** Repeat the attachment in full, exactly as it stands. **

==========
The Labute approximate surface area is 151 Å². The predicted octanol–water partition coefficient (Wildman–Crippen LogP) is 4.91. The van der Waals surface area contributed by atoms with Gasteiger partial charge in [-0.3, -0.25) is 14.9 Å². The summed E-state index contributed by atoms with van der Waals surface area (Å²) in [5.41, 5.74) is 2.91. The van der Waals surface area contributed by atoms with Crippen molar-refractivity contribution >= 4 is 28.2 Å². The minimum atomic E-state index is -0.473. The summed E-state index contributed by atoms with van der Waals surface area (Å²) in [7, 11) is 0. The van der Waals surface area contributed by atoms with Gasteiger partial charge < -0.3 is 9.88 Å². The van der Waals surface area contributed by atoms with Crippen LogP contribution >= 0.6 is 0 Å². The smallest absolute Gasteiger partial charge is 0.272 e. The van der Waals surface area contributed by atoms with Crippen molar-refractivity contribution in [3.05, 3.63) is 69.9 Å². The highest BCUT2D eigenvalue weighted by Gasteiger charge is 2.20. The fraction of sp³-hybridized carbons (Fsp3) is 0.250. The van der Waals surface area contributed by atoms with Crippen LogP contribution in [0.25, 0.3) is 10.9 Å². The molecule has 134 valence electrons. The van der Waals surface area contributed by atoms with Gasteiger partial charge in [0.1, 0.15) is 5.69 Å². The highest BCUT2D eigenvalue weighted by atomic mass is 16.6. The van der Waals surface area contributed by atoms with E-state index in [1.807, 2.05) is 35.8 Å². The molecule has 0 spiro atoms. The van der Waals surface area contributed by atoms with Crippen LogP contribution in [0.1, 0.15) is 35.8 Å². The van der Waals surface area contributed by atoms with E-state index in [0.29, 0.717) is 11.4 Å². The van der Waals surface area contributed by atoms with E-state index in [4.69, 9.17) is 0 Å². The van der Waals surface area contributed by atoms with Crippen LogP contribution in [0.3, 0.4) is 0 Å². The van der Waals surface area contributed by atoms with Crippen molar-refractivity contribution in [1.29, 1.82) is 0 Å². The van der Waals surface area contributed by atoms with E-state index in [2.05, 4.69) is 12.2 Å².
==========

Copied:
The Labute approximate surface area is 151 Å². The predicted octanol–water partition coefficient (Wildman–Crippen LogP) is 4.91. The van der Waals surface area contributed by atoms with Gasteiger partial charge in [-0.3, -0.25) is 14.9 Å². The summed E-state index contributed by atoms with van der Waals surface area (Å²) in [5.41, 5.74) is 2.91. The van der Waals surface area contributed by atoms with Crippen molar-refractivity contribution >= 4 is 28.2 Å². The minimum atomic E-state index is -0.473. The summed E-state index contributed by atoms with van der Waals surface area (Å²) in [7, 11) is 0. The van der Waals surface area contributed by atoms with Gasteiger partial charge < -0.3 is 9.88 Å². The van der Waals surface area contributed by atoms with Crippen LogP contribution >= 0.6 is 0 Å². The smallest absolute Gasteiger partial charge is 0.272 e. The van der Waals surface area contributed by atoms with Crippen molar-refractivity contribution in [3.05, 3.63) is 69.9 Å². The highest BCUT2D eigenvalue weighted by Gasteiger charge is 2.20. The fraction of sp³-hybridized carbons (Fsp3) is 0.250. The van der Waals surface area contributed by atoms with Crippen LogP contribution in [0.25, 0.3) is 10.9 Å². The molecule has 134 valence electrons. The van der Waals surface area contributed by atoms with Gasteiger partial charge in [0.1, 0.15) is 5.69 Å². The highest BCUT2D eigenvalue weighted by atomic mass is 16.6. The van der Waals surface area contributed by atoms with E-state index in [1.807, 2.05) is 35.8 Å². The molecule has 0 spiro atoms. The van der Waals surface area contributed by atoms with Crippen LogP contribution in [0.1, 0.15) is 35.8 Å². The van der Waals surface area contributed by atoms with E-state index in [0.29, 0.717) is 11.4 Å². The van der Waals surface area contributed by atoms with E-state index in [4.69, 9.17) is 0 Å². The van der Waals surface area contributed by atoms with Crippen LogP contribution in [0.3, 0.4) is 0 Å². The van der Waals surface area contributed by atoms with Crippen molar-refractivity contribution in [1.29, 1.82) is 0 Å². The van der Waals surface area contributed by atoms with E-state index in [2.05, 4.69) is 12.2 Å².